Friday, February 1, 2008

From Bath to Baden!

HAPPY FEBRUARY, everyone! Here we go again. The annual carousel has spun back around to the month of groundhogs and overpriced roses, chocolates, and mushy greeting cards.
But I'm no cynic--not really. I firmly believe in True Love in all its glory. In fact, few things give me greater pleasure than to write about it.

I've even written about it auf Deutsch!

My 2006 time-travel romantic comedy, BY A LADY: Being the Adventures of an Enlightened American in Jane Austen's England has just been released as EINE LADY IN BATH, a German translation (by Christine Heinzius). Notice their more economical title. And they didn't waste time with the cover image, either (it's actually Madame Recamier, in a rather famous portrait currently at the Musée de Carnavalet in Paris). The art department zoomed right in on the cleavage.

I do love the German cover, actually, although I think the publisher might have found a better place to stick their imprint. Our heroine looks like she has a mouche made of electrical tape.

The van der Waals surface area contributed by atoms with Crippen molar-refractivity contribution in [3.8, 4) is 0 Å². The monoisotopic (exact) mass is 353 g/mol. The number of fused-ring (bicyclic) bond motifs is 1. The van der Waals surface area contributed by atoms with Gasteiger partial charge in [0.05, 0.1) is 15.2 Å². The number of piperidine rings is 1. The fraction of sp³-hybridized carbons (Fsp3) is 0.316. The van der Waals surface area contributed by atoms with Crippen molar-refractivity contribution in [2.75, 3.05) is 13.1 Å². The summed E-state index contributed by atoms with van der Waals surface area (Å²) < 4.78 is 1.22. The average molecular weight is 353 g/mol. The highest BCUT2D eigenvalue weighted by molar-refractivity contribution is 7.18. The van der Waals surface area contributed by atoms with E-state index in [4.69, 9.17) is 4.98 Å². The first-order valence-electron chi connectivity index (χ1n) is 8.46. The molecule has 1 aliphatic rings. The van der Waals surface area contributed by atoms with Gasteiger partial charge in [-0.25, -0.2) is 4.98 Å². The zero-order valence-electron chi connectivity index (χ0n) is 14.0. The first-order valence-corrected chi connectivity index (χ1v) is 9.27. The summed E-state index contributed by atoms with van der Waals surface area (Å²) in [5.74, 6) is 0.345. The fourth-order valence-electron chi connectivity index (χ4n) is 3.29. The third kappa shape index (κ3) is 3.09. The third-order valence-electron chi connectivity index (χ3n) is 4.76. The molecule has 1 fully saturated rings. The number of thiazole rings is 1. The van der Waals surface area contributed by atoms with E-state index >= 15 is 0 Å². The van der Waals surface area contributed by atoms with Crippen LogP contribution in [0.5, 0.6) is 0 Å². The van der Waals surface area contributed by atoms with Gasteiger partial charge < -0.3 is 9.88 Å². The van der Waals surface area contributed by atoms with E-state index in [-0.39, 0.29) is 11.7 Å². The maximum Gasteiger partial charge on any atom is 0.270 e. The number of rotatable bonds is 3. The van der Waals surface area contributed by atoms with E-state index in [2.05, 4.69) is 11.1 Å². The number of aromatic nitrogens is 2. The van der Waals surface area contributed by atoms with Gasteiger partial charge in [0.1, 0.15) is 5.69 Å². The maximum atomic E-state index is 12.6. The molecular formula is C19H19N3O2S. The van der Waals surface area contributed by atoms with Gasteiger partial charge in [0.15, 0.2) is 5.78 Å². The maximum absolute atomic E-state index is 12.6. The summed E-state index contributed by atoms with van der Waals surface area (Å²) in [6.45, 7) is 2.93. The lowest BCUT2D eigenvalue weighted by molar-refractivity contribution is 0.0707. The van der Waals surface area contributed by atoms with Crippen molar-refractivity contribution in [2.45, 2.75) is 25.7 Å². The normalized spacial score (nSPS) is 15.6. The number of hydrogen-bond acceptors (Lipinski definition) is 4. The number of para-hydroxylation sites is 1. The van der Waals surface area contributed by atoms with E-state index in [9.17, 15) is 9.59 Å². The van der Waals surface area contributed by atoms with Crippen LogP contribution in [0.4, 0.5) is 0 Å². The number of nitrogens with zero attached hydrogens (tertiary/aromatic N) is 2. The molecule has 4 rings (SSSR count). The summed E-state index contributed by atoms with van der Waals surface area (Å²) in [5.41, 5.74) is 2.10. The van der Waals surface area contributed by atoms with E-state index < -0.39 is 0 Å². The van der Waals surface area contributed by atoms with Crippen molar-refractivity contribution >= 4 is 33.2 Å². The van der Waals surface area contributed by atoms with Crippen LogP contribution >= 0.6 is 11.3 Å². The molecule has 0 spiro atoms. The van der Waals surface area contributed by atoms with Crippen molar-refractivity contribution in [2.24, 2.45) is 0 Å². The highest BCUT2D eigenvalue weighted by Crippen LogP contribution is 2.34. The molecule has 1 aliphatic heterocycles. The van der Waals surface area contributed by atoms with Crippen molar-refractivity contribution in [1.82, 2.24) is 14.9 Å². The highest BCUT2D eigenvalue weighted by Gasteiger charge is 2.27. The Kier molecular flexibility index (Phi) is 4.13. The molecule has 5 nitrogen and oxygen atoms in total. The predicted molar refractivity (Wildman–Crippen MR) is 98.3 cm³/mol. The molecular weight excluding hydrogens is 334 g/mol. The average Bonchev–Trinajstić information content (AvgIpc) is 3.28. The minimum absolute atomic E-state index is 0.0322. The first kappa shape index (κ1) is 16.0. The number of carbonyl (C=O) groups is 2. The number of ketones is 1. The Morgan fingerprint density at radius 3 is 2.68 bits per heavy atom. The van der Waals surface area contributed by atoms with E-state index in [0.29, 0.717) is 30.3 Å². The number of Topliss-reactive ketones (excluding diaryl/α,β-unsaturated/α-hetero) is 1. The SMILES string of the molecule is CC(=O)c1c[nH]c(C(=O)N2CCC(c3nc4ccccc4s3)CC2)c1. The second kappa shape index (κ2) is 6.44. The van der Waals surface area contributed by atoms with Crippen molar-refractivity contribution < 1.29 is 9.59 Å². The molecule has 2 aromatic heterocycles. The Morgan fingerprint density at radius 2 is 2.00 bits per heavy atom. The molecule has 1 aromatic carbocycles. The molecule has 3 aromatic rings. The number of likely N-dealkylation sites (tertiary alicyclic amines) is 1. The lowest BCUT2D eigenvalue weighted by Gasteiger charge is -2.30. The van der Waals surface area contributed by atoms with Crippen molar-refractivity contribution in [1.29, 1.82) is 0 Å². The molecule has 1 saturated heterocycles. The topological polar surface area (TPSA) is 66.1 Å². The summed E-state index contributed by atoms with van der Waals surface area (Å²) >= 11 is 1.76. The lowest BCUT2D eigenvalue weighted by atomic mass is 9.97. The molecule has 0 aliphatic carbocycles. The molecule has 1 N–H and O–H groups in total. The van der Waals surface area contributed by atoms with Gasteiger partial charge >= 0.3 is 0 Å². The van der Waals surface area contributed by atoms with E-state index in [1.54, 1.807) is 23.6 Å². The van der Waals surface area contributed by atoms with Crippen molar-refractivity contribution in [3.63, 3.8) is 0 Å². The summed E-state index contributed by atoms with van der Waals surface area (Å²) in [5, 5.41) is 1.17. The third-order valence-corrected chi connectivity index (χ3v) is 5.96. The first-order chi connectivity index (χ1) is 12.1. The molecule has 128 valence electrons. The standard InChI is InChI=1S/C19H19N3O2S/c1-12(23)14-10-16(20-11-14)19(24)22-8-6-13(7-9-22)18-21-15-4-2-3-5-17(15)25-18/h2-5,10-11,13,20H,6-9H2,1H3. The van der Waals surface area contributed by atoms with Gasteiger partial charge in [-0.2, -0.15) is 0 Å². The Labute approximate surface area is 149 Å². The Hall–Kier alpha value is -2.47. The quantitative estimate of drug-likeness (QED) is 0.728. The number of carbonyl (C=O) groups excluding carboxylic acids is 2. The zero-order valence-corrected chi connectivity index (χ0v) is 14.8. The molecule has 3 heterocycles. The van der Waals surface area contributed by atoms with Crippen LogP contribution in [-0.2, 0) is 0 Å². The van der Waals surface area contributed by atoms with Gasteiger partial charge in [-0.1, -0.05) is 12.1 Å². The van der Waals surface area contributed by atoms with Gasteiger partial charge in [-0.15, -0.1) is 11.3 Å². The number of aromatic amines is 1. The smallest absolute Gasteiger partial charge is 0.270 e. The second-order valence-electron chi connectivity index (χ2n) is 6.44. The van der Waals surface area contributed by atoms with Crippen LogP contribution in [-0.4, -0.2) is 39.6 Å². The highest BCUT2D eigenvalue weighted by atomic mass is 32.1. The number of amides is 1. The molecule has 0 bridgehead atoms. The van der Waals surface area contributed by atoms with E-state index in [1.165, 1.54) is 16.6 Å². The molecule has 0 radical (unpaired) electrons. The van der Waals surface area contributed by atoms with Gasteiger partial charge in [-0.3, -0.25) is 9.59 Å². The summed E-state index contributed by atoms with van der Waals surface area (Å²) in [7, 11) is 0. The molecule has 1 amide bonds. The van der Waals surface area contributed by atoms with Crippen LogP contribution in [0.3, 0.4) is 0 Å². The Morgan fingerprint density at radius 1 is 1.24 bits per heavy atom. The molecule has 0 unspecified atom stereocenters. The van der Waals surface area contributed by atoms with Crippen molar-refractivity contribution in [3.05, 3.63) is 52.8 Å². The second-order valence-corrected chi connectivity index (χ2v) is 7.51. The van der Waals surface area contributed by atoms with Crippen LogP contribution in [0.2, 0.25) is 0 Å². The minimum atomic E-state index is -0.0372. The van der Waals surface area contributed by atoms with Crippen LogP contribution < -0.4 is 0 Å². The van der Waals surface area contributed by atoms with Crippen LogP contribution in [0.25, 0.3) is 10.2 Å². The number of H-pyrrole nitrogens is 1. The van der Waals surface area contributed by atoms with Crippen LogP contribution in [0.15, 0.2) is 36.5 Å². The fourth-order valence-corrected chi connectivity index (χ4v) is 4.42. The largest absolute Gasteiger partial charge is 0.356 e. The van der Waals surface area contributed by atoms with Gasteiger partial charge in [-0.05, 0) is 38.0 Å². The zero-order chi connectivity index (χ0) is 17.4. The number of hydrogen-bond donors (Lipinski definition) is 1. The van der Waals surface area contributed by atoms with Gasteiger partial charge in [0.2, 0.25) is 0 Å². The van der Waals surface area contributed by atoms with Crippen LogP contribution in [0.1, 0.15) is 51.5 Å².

The way I wrote it, it's a romp -- a funny, sexy novel of romance, mystery, and time travel…and the perfect treat for all Jane Austen fans.

BY A LADY is still in print, in case German isn't your first language. Here's the premise : C.J. Welles, a New York actress, is on the verge of landing her dream role: portraying Jane Austen in a Broadway play. But during her final audition—garbed in full nineteenth-century dress—she exits stage left and emerges onto the stage of quite another theatre in an altogether different time, having been mysteriously transported to the English city of Bath in the year 1801.

I would really love to see how the steamy sex scenes were translated. My husband speaks German, so when I get a copy, I'll have to ask him to read them aloud to me. Will it send me into paroxysms of ecstasy, like Jamie Lee Curtis in "A Fish Called Wanda" every time she heard sweet (or not) nothings murmured in a foreign tongue?

Have you ever read an American novel in a foreign translation? How did it compare to the source material in terms of tone? Did you take the translation as a novel on its own terms and merits or did you find yourself comparing it to the English-language original?

1 comment:

Unknown said...

The German cover is beautiful. I don't read any other languages but even translations can change from translator to translator. I love Pablo Neruda and the English versions of his poems change depending on who translates them. Some translators are more lyrical than others.